The biggest security threat banks face — malware that pervades their online and mobile banking users' devices — is being met by an increasingly sophisticated class of software called clientless malware detection.

Mobile malware increased more than 600% in the past year, according to a recent survey from Juniper Networks — the number of malicious mobile apps has grown to 276,000.

One common type of malware, the Zeus Trojan, has affected more than 3.6 million PCs in the U.S.

Malicious programs are becoming more specialized. One type of Trojan can intercept the text messages banks send their customers for purposes of dual-factor authentication and for SMS banking (this is sometimes called an SMS grabber).

Another variant targets Facebook users — It embeds itself in a link that appears in Facebook messages and fan pages. If clicked on, the link sends users to a fake bank website that captures the victim's Social Security number and other sensitive information that is later sold on the black market.

The idea that a bank can get its customers to download security software to protect their own mobile devices and computers is simply unrealistic, observers say.

"Consumers use a lot of tablets, iPads, mobile devices, TVs," says Eyal Gruner, who heads technical sales at Versafe. "You can't store something on the consumer's machine … You can't trust the end user. Our goal is to protect the financial institution from malicious activity in online banking." 

A newish crop of malware detection software looks for signs of phishing, URL redirects, SQL and HTML injections, logins from unknown machines, anomalous behavior and other signs of online and mobile banking foul play — all without requiring any software to be downloaded onto the customer's computer or mobile device.

"The bank can see if the session coming in is infected with malware, without having to have anything on the client's desktop," says Avivah Litan, vice president and distinguished analyst at Gartner. We've taken a closer look at some of these technologies.

ThreatMetrix's basic software is not bent on detecting malware but on examining attributes of a transaction for anomalies. "If someone is using a credit card from an IP address in New York, we can see if he's using a proxy and is really in Eastern Europe," says Andreas Baumhof, chief technology officer of the software company. ThreatMetrix provides real-time feedback and a risk assessment to the financial institution. The company has 1,500 customers around the world, he says. "All this information is shared across our customer base — if we see a device that's been used for fraudulent transactions at a number of merchants and a user of that device tries to log into a financial institution protected by ThreatMetrix, we issue a warning."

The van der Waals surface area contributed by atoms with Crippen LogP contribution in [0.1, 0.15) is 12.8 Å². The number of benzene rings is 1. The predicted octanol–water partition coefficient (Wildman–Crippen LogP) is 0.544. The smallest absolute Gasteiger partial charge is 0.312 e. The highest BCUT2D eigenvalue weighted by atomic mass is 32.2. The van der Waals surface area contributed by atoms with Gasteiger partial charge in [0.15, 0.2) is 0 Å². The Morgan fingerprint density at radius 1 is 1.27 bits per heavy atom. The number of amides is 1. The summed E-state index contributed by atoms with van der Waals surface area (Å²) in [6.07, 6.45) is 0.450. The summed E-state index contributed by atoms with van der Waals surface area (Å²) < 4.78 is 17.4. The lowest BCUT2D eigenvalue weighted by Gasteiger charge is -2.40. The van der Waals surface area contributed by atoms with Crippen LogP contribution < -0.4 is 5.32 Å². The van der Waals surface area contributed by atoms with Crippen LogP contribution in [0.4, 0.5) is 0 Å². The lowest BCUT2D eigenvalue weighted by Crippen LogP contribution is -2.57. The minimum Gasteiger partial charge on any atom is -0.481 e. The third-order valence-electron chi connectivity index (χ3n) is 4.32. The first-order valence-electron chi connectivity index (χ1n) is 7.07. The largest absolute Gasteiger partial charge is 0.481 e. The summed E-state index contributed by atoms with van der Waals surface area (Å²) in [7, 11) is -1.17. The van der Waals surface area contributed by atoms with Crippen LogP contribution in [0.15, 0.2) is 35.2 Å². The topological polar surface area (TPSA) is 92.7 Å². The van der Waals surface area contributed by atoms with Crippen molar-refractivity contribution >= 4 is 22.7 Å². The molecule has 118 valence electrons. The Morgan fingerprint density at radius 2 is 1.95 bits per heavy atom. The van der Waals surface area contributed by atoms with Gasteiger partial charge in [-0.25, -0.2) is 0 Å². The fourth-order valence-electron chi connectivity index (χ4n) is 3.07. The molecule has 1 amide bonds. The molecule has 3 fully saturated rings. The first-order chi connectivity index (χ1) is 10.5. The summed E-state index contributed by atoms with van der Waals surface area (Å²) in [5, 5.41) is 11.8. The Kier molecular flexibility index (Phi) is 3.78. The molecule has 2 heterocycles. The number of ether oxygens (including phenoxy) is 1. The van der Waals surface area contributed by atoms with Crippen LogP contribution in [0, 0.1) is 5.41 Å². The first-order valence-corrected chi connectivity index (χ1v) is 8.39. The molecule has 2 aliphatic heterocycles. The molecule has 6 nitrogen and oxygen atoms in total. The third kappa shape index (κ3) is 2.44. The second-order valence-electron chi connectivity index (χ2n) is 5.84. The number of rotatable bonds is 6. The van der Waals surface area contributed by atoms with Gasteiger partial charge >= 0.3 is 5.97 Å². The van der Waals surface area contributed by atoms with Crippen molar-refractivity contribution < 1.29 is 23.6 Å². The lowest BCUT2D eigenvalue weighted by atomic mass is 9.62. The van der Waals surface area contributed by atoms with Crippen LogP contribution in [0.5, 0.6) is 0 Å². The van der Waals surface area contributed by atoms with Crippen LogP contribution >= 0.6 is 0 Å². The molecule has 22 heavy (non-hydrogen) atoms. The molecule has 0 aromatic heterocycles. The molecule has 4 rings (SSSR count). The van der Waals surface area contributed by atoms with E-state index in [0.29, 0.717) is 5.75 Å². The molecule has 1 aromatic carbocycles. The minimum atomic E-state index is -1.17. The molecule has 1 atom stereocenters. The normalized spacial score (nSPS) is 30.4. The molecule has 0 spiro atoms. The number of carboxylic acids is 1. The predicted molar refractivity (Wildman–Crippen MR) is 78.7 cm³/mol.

But forensic examination of transactions only detects certain types of crime, Baumhof acknowledges. If a fraudster completely hijacks an internet banking session to steal personal information or conducts automated wire transfers in the background, ThreatMetrix software can't see it.

In January, ThreatMetrix acquired TrustDefender, a malware detection company Baumhof founded. TrustDefender makes two kinds of malware detection software: one that requires nothing to be deployed to the end points, and another that requires a download and is typically used in corporate banking and within large enterprises.

The clientless version can inspect an online banking transaction for signs of tampering caused by Trojans and targeted attacks. For instance, the software will compare the code in a login page used in a transaction against the bank's actual login page.

"A lot of 'man in the browser' Trojans try to change the login page and add a field that asks you for your phone number," Baumhof says. Evidence of altered code on the page triggers an alert to the bank.

What if the hacker has not changed the login page? Some hackers inject code into a banking site that causes a window to pop up after login, and tells the customer there's been unauthorized access to his account and asks for a new piece of data such as a credit card number.

And some attacks are completely invisible to the end user. For instance, a cybercriminal can inject Javascript into a banking site that conducts automated wire transfers in the background. The user might try to transfer $200 to a colleague. The Trojan could intercept the transaction, change the $200 to $5,000 and change the recipient. "The trick is, you authorize this transaction, perhaps using a one-time password."

In such cases, when the software detects the suspicious behavior, it gives the bank a real-time alert. 

The financial institution then decides whether to block the user or to continue observing the behavior to understand the scheme, if there is one. "Often if there's a fraudulent transaction on an account, then the bank can go into the system and find out which device was used for it," Baumhof relates. "Then they look at all the other accounts the same device has accessed. If you know the first account was fraudulent, there's a high risk that all the other transactions were fraudulent as well."

A financial institution can set the software up such that if ThreatMetrix detects a high-risk transaction, it will send a second factor authentication token to the customer's mobile phone.

Most banks already have fraud analytics software that flags suspect transactions. "The trouble is they also flag a lot of good transactions," Baumhof says. Some financial institutions use this software to not just throw off cybercriminals, but to better understand their good customers.